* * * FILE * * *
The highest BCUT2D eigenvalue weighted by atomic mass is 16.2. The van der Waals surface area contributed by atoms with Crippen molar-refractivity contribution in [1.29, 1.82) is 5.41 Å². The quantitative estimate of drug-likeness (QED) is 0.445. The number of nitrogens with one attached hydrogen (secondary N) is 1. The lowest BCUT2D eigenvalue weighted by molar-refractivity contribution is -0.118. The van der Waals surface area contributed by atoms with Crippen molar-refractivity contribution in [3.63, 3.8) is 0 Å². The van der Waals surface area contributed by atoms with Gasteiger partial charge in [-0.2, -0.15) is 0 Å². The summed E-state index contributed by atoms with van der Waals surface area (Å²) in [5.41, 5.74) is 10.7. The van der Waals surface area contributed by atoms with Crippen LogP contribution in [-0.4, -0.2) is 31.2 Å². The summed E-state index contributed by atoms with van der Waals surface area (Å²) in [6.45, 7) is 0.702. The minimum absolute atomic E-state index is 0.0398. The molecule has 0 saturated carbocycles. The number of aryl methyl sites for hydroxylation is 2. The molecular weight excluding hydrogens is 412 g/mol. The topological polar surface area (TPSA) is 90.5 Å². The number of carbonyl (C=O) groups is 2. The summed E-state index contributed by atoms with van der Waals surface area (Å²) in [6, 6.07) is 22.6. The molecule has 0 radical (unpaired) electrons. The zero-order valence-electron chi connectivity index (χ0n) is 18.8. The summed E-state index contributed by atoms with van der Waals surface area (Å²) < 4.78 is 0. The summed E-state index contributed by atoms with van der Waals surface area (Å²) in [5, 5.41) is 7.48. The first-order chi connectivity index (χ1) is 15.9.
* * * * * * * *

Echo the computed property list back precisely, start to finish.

The highest BCUT2D eigenvalue weighted by atomic mass is 16.2. The van der Waals surface area contributed by atoms with Crippen molar-refractivity contribution in [1.29, 1.82) is 5.41 Å². The quantitative estimate of drug-likeness (QED) is 0.445. The number of nitrogens with one attached hydrogen (secondary N) is 1. The lowest BCUT2D eigenvalue weighted by molar-refractivity contribution is -0.118. The van der Waals surface area contributed by atoms with Crippen molar-refractivity contribution in [3.63, 3.8) is 0 Å². The van der Waals surface area contributed by atoms with Gasteiger partial charge in [-0.2, -0.15) is 0 Å². The summed E-state index contributed by atoms with van der Waals surface area (Å²) in [5.41, 5.74) is 10.7. The van der Waals surface area contributed by atoms with Crippen LogP contribution in [-0.4, -0.2) is 31.2 Å². The summed E-state index contributed by atoms with van der Waals surface area (Å²) in [6.45, 7) is 0.702. The minimum absolute atomic E-state index is 0.0398. The molecule has 0 saturated carbocycles. The number of aryl methyl sites for hydroxylation is 2. The molecular weight excluding hydrogens is 412 g/mol. The topological polar surface area (TPSA) is 90.5 Å². The number of carbonyl (C=O) groups is 2. The summed E-state index contributed by atoms with van der Waals surface area (Å²) in [6, 6.07) is 22.6. The molecule has 0 radical (unpaired) electrons. The zero-order valence-electron chi connectivity index (χ0n) is 18.8. The summed E-state index contributed by atoms with van der Waals surface area (Å²) < 4.78 is 0. The summed E-state index contributed by atoms with van der Waals surface area (Å²) in [5, 5.41) is 7.48. The first-order chi connectivity index (χ1) is 15.9.